Bernard C. "Jack" Young, president of the Baltimore City Council, speaks to the media in Annapolis. Young will take over as ex officio Baltimore mayor as Mayor Catherine Pugh takes a leave of absence.  (Pamela Wood / Baltimore Sun video)

Here's my idea. Before any person is eligible to run for elected office (federal, state or county), or serve as a politically appointed member of a board or commission, she or he must pass an examination regarding basic ethics. Just like a driver's test, the exam may be repeated until the applicant receives a passing score. The questions need not be tough; just enough to make sure such persons understand that public servants should avoid self-dealing or even the appearance of impropriety.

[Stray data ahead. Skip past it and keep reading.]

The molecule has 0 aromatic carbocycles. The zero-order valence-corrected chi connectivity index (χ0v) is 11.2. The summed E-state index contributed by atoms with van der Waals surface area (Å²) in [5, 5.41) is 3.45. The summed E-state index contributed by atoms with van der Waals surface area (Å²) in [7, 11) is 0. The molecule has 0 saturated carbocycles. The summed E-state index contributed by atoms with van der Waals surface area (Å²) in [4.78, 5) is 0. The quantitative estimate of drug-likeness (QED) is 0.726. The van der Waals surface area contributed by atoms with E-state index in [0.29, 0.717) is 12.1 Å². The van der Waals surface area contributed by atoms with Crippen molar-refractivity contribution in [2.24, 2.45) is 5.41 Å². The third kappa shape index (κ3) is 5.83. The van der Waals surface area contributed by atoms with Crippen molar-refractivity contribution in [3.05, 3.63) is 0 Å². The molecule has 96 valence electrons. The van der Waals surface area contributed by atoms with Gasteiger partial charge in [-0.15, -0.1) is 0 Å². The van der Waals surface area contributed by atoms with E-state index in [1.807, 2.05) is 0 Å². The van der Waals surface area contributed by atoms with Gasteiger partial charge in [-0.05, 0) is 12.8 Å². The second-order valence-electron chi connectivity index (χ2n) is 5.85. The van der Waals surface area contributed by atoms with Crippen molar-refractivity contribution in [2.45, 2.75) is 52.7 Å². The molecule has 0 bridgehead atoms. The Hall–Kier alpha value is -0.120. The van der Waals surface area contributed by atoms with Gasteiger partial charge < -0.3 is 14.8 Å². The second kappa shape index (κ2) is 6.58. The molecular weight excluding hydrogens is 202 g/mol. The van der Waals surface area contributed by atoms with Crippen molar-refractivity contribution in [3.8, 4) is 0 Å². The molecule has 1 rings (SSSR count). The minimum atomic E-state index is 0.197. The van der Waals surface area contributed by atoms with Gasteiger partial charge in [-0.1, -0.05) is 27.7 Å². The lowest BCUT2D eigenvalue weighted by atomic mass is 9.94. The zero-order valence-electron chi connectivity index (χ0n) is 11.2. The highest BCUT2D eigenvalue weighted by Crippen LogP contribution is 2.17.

Here's an example: "By election or appointment, you find yourself privileged to hold public office. A person or business who seeks to do (or does) business with the governmental entity which you serve offers you anything of value (such as a gift card or a book publishing deal). You should: A) take the offer, tell no one about it, and apologize if caught; B) take the offer, tell no one about it, and then deny you've done anything wrong if caught; or C) ask for and abide by the advice of a reputable ethics experts.”

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Indeed, think how many current messes we'd avoid if every public servant learned to choose "C" every day she or he held office (“Can Baltimore remove a mayor from office? Without conviction, it’s complicated,” April 2).

Marlene Trestman, Pikesville

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